Sheriff Dennis Richards tells 27 News after just 48 hours the office starting getting calls with information. Detectives are following up on several missing persons cases from a similar time frame to that of their Jane Doe's death. A call came in about a missing woman farther north in Wisconsin and authorities even received a tip from Florida.
"When people send us information or names of people who are missing, it gives us a spot to start rather than not having anything," Richards says. "Many times probably those people are going to be ruled out, but not only for our case but their case also, it helps them know that this is not that person."
Richards says investigators are waiting on DNA results from the FBI Crime Lab that can be run against the national missing persons list to look for a match. They'll also work to develop a new rendering of what they believe the woman looked like before her death, hoping new technology can provide a face someone may recognize.
In 1982, forensic dentist Don Simley helped Columbia County authorities attempt to identify Jane Doe. Simley says he shared information about the remains with state and national dental journals, but was unable to turn up a match among dental records.
"She had some unique dental characteristics that I really thought that she would be identified," Simley tells 27 News. "There were a handful of other people that I did end up comparing to this Jane Doe, but nothing has come about."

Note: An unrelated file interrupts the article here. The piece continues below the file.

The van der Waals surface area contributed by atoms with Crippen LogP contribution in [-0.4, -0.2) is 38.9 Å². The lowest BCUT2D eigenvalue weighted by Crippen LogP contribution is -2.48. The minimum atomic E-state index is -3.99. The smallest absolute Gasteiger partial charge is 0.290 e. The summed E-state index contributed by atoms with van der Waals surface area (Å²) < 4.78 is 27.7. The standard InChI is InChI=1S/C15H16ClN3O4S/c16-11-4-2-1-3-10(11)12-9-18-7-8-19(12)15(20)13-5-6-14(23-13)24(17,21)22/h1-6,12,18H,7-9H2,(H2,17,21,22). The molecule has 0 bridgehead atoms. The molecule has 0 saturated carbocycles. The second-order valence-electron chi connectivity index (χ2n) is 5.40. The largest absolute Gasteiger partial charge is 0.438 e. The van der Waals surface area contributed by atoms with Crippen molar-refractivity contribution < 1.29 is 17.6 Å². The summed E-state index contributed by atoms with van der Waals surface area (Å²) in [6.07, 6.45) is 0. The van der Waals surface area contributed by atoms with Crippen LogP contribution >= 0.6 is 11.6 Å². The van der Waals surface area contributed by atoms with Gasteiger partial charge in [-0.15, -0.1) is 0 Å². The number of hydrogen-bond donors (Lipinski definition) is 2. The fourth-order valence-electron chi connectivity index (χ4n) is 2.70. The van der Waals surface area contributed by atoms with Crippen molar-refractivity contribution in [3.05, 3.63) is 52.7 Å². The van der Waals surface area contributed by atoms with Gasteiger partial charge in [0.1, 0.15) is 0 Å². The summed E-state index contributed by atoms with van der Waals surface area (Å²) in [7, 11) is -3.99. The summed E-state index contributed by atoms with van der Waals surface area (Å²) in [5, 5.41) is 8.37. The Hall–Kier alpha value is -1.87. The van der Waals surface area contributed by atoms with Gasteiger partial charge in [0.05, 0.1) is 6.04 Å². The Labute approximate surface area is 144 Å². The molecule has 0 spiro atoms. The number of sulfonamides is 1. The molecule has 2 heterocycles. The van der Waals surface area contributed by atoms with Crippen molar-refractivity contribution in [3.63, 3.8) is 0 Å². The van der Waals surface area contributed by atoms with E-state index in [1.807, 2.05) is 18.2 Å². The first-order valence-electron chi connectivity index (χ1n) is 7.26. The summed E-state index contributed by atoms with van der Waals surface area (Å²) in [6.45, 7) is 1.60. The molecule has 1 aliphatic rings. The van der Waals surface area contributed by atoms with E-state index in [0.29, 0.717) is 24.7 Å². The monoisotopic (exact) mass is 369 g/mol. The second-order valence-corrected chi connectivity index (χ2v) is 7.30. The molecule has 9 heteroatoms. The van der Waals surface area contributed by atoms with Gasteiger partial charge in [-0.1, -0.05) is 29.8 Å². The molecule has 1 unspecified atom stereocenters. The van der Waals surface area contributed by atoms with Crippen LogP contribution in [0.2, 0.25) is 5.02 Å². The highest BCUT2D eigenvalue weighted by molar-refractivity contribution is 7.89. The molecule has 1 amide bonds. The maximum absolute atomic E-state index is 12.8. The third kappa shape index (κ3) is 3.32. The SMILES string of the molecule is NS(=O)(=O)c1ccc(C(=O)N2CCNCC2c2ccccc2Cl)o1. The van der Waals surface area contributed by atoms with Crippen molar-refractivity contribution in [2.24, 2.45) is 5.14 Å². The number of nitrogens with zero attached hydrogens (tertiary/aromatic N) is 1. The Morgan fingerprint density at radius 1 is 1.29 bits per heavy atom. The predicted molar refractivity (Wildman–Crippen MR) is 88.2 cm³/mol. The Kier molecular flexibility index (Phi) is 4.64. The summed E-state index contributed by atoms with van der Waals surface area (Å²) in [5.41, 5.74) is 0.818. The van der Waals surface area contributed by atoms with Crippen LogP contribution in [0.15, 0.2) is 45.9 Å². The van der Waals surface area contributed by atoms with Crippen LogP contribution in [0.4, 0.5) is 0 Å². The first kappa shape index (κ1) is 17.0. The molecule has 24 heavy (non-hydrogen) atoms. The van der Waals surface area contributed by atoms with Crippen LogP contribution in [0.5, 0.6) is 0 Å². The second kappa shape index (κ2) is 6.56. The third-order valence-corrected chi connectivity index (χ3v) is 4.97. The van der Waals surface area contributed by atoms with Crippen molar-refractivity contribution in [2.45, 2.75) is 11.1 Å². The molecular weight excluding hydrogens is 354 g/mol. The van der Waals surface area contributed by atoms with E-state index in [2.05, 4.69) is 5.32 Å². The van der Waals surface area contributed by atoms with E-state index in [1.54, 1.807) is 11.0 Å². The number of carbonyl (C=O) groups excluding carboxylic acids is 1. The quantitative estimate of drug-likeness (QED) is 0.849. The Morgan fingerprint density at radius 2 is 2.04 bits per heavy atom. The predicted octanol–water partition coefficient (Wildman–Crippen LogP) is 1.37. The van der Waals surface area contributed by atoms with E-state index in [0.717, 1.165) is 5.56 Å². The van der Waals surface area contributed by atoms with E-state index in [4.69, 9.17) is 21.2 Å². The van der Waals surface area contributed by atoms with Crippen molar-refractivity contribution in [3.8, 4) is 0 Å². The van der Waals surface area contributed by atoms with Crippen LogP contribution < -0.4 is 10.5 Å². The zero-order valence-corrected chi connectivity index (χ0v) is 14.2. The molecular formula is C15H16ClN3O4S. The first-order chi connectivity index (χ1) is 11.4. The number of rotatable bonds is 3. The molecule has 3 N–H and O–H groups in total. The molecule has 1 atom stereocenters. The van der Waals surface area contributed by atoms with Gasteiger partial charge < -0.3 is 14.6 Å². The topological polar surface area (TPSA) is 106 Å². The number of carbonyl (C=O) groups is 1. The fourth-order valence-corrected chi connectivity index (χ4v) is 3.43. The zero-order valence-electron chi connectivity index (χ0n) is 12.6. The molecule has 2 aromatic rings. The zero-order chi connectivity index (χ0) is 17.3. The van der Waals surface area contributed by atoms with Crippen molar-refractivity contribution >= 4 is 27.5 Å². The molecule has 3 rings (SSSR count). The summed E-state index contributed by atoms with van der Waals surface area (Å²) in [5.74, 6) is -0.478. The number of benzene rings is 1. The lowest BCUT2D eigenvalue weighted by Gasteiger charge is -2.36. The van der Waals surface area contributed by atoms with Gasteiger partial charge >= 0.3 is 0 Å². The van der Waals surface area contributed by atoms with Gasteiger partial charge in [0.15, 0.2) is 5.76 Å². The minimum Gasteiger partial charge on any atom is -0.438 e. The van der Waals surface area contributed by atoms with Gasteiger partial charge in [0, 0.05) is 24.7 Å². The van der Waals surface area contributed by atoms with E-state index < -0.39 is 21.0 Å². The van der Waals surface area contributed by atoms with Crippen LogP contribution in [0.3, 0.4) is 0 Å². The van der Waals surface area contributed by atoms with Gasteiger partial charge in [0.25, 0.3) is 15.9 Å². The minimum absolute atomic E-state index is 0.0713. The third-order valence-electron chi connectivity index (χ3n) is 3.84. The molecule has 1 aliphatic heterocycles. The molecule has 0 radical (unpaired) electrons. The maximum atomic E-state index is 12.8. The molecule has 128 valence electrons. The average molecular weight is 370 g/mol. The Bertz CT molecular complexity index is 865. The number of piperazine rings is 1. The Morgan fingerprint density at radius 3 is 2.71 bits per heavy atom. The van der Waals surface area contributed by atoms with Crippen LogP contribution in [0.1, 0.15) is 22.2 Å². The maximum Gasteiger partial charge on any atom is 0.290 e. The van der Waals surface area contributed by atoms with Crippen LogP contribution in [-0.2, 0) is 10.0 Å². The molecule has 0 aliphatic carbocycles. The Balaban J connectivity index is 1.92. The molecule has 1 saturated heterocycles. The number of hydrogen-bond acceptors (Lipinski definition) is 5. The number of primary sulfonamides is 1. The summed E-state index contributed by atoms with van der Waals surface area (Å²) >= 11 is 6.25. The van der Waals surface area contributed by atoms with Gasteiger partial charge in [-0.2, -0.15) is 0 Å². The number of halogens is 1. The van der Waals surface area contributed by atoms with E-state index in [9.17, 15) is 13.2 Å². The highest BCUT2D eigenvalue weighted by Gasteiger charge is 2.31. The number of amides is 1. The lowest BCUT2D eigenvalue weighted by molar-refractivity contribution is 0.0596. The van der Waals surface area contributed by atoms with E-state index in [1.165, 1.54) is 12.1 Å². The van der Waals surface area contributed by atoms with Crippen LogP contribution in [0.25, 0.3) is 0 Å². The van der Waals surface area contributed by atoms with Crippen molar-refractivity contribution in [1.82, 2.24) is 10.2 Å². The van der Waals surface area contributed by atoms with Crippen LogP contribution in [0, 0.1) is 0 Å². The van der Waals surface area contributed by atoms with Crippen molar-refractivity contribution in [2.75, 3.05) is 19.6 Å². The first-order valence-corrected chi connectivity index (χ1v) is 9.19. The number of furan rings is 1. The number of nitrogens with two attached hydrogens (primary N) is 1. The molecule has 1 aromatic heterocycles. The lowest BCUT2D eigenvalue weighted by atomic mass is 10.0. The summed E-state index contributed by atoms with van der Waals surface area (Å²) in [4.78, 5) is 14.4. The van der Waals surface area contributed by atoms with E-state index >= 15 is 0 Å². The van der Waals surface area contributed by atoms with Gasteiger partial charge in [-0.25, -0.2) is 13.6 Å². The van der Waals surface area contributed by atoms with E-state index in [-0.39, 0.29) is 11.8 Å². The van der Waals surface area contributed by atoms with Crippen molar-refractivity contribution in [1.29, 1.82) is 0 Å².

Simley says the unidentified woman had an unusual partial denture and unusual crowns that could easily be compared to a dentist's records for identification, the problem is finding that dentist.
There is no national database of dental records, so Simley says if there is no lead on who an unidentified person may be and what dentist that person visited over the years, it's like finding a needle in a haystack.
It could be 8-12 weeks before the FBI lab is able to complete DNA testing. Richards says any information is valuable in the investigation right now and the public may have just what investigators need to solve the crime.
An anthropologist's study of the remains found the unidentified woman was killed by a blow to the head, possibly up to a year before her remains were found in 1982.
Jane Doe is believed to be a white woman, between 45 and 65 years old at the time of her death, around five and a half feet tall. She likely gave birth at some point in her life.
Richards tells 27 News it's possible the woman's killer may no longer be alive, but believes someone out there is still looking for her.
"She's somebody's family member and right now they're wondering where she is and we're wondering who she is," says Richards.
Contact Columbia County Sheriff's Office at (608) 742-4166 with any information.
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